That presentation was based on How to Work With Headhunters. The audience was a group of corporate executives in Cornell’s Johnson School of Management Executive MBA program. You don’t have to be an executive to stand your ground, but you do have to be the right candidate. (Otherwise, you have no business applying for the job!) Rich Mok reveals how to redirect an employer’s attention: Show what you’ll do to make the company more successful. Your salary history (and your resume) won’t matter so much. I’ve seen this work at every level of compensation.

Don’t compromise yourself to appease an employer

You clearly agree that salary history is no one’s business. Then why capitulate and compromise yourself? You need not forego an opportunity if the application requires salary history. You just have to demonstrate your mettle and find a better way in the door. Being contrary when the world behaves foolishly doesn’t mean you’ll be rejected. It makes you stand out. It’s what makes you worth hiring — and worth interviewing.

Do employers force you to disclose your salary history? It’s a perennial argument. You feel you can’t afford to say NO when an employer demands your salary history. I say you can’t afford to disclose private information.

So, what do you do? Can you protect your integrity and still apply for the job?

: :

Readers’ Forum: The ethics of juggling job offers

In the September 21, 2010 Ask The Headhunter Newsletter, a reader asks how to deal with two job offers, when you accept one then a better one arrives a few days later.

Question

I am in this dilemma and read your article about Juggling Job Offers. Yours is the only one that says to accept the first job offer, and when the second job (which would be a better offer and more suitable) presents itself, then retract acceptance of the first job offer.

However, the other articles and guidance suggests not doing this at all as it is unethical and can damage one’s reputation in a given industry. I have gone back to the first company and gotten a decision window of one week to decide. The timing is off as I need one more week for the second job’s response and possible offer.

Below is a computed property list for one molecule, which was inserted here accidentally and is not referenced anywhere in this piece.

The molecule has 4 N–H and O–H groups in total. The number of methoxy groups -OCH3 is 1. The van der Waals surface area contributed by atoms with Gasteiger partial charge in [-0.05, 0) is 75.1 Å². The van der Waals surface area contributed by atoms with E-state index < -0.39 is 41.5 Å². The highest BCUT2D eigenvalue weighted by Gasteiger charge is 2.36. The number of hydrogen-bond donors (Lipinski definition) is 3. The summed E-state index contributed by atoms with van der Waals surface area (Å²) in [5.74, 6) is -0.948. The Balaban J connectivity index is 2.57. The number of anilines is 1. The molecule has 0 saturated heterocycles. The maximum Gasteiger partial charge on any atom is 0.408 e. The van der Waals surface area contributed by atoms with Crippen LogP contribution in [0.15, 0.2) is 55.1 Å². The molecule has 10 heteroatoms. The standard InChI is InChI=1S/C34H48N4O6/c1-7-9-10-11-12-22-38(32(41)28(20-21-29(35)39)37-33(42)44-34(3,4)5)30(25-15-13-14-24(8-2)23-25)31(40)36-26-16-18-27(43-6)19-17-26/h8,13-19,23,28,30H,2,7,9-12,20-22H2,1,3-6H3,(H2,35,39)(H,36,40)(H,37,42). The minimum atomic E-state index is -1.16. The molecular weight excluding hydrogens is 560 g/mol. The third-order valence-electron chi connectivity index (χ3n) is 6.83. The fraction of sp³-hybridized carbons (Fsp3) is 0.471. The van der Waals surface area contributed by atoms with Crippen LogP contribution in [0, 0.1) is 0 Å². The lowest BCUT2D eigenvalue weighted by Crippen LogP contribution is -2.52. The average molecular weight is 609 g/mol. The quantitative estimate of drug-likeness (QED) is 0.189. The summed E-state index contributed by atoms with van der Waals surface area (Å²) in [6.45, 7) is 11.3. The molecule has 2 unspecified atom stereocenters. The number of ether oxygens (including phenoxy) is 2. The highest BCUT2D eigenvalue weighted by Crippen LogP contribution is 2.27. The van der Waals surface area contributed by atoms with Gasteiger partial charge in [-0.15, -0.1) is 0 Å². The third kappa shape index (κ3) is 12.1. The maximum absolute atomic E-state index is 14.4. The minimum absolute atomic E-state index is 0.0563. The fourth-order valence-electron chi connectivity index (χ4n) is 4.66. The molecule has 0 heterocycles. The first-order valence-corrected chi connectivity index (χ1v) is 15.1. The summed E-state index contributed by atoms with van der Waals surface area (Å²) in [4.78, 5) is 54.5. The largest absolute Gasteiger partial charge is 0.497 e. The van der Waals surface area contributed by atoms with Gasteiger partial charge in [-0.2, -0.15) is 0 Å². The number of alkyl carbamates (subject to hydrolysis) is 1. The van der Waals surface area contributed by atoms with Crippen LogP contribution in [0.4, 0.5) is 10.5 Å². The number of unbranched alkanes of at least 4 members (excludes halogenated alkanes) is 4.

Do I ask for yet another extension? Any thoughts?

Nick’s Reply

Here’s the short version of my reply. (You’ve got to subscribe to the weekly newsletter to get the whole story!)

Sorry, but I don’t buy the ethics angle on this. As I point out in the article, if a company lays you off six months after hiring you, is it behaving unethically? No. It’s a business decision. What if it lays you off a week after you start, due to unexpected financial setbacks? What’s the real difference?

How many job offers do you really have?

The fact is, in a situation like this, you are not making a choice between two job offers. You are making a binary choice: Yes or No to one job. While I hope the other offer comes through, I can tell you that in many years of headhunting I’ve seen most “sure thing” offers go south. Either they are delayed indefinitely, or they never come through.

Is this about ethics or business?

I agree that accepting then rescinding your acceptance can have an effect on your reputation. But likewise, a layoff has an effect on an employer’s reputation. Still, sometimes it happens out of necessity. It doesn’t make the company (or you) unethical. It’s a business decision.

I’m not trying to downplay the seriousness of rescinding an acceptance. But to behave as though the second offer is a sure thing is to put the first offer at risk. Is it unethical to continue to ask the first company — which has stuck out its neck and and made a commitment to you — to keep extending the decision deadline?